Tanzania wants to join the Persian Gulf states to become one of the world’s leading natural gas exporters.
A Draft agreement between the government of Tanzania and international oil companies seeking to build a 30 billion US dollar liquefied natural gas (LNG) export project is now ready, a senior official has said.
As global race for LNG intensifies, Tanzania, holder of East Africa’s biggest natural-gas reserves after Mozambique has completed its first draft of host government agreement, a first step, in setting out terms on which foreign investors will build and run the project.
Ministry of Energy and Minerals Acting Permanent Secretary, Prof James Mdole said here that the document has been submitted to the minister, Prof Sospeter Muhongo, for review and additional input.
“This is a draft document” that will establish a hosting government agreement, a key component towards constructing a 10 million tonnes per year LNG plant.
Tanzania, with natural gas reserves of 57.25 trillion cubic feet, is racing with Mozambique to build an export plant. The state-owned firm Tanzania Petroleum Development Corporation (TPDC) is partnering with Statoil, ExxonMobil, Ophir and Shell on the development of the project that will enable Tanzania to export its offshore gas reserves.
Energy Minister Prof Muhongo said the government will involve private experts in the oil and gas industry, before meeting international oil companies planning to invest in the construction of the plant.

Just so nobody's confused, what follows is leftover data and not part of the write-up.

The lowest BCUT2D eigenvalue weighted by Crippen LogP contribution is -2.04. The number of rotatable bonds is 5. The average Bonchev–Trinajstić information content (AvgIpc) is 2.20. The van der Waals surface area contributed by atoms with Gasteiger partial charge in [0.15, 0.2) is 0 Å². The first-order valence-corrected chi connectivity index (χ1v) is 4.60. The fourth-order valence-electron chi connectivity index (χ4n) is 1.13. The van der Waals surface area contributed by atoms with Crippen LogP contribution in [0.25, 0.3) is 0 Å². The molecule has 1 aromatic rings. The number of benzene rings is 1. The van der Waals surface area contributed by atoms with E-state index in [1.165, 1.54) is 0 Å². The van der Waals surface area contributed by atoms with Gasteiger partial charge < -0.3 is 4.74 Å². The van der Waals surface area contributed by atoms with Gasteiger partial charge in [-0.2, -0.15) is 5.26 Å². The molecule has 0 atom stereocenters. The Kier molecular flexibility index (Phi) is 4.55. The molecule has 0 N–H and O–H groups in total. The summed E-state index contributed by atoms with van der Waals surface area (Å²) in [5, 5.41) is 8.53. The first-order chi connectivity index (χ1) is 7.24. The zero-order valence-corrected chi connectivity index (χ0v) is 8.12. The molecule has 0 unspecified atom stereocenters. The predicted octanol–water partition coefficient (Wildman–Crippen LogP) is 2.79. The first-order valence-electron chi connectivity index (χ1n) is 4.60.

“We must beat Mozambique to secure markets in Japan and South Korea,” Prof Muhongo said at a workers meeting held through teleconference in Dodoma, Mwanza and Dar es Salaam, last week.
According to the Minister, the export terminal planned for Lindi region will be worthless should Mozambique’s LNG come first as export contracts take between 15 to 20 years. “Buyers would need to sign long-term contracts and this has a direct effect to the nation in case our competitor also targets the Asian market,” he said.
The neighbour, Mozambique, is hoping to develop large-scale natural gas production in order to export LNG, but it too has hit brick walls. It is heading towards a major default on outstanding loans related to offshore natural gas infrastructure, symbolising the deflating hopes for a major source of new natural gas production.
Prof Muhongo said the government is committed towards transforming its energy sector and improve livelihood of its people. He said plans were on going to increase supply of natural gas for domestic purposes, insisting other than being cheap it was environment friendly.
“We’re facing serious climate change due to massive deforestation. A large community still uses charcoal as primary energy source.” In Dar es Salaam, the country’s commercial capital, a sack of charcoal is now traded at between 50 000/- and 60,000/-.
A modern family in the city connected to natural gas supply spends less than 30,000/- a month as cost for service.
The national 2017/18 budget estimates presented by Finance and Planning Minister, Dr Phillip Mpango, indicated that the government will allocate sufficient funds to compensate villagers who will pave the way for the construction of a plant at Likong’o Village in Lindi.
The government acquired over 2,000 hectares of land for the planned LNG terminal near the large offshore natural gas discoveries.